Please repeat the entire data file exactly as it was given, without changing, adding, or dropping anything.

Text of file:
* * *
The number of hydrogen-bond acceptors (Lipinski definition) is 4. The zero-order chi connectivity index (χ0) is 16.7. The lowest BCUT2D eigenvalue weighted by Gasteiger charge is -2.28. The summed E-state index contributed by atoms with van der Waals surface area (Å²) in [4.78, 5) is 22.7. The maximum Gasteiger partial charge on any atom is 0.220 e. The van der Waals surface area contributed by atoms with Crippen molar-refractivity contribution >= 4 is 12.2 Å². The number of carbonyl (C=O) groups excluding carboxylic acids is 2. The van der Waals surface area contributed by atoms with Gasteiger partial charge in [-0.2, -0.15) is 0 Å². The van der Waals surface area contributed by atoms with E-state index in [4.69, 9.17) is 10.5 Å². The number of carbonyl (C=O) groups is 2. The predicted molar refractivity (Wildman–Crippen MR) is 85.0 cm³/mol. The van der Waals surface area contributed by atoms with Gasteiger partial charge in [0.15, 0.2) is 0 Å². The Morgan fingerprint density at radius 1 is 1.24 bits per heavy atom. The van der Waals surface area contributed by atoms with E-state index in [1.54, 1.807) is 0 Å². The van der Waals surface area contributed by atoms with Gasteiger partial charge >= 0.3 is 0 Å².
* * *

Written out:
The number of hydrogen-bond acceptors (Lipinski definition) is 4. The zero-order chi connectivity index (χ0) is 16.7. The lowest BCUT2D eigenvalue weighted by Gasteiger charge is -2.28. The summed E-state index contributed by atoms with van der Waals surface area (Å²) in [4.78, 5) is 22.7. The maximum Gasteiger partial charge on any atom is 0.220 e. The van der Waals surface area contributed by atoms with Crippen molar-refractivity contribution >= 4 is 12.2 Å². The number of carbonyl (C=O) groups excluding carboxylic acids is 2. The van der Waals surface area contributed by atoms with Gasteiger partial charge in [-0.2, -0.15) is 0 Å². The van der Waals surface area contributed by atoms with E-state index in [4.69, 9.17) is 10.5 Å². The number of carbonyl (C=O) groups is 2. The predicted molar refractivity (Wildman–Crippen MR) is 85.0 cm³/mol. The van der Waals surface area contributed by atoms with Gasteiger partial charge in [0.15, 0.2) is 0 Å². The Morgan fingerprint density at radius 1 is 1.24 bits per heavy atom. The van der Waals surface area contributed by atoms with E-state index in [1.54, 1.807) is 0 Å². The van der Waals surface area contributed by atoms with Gasteiger partial charge >= 0.3 is 0 Å².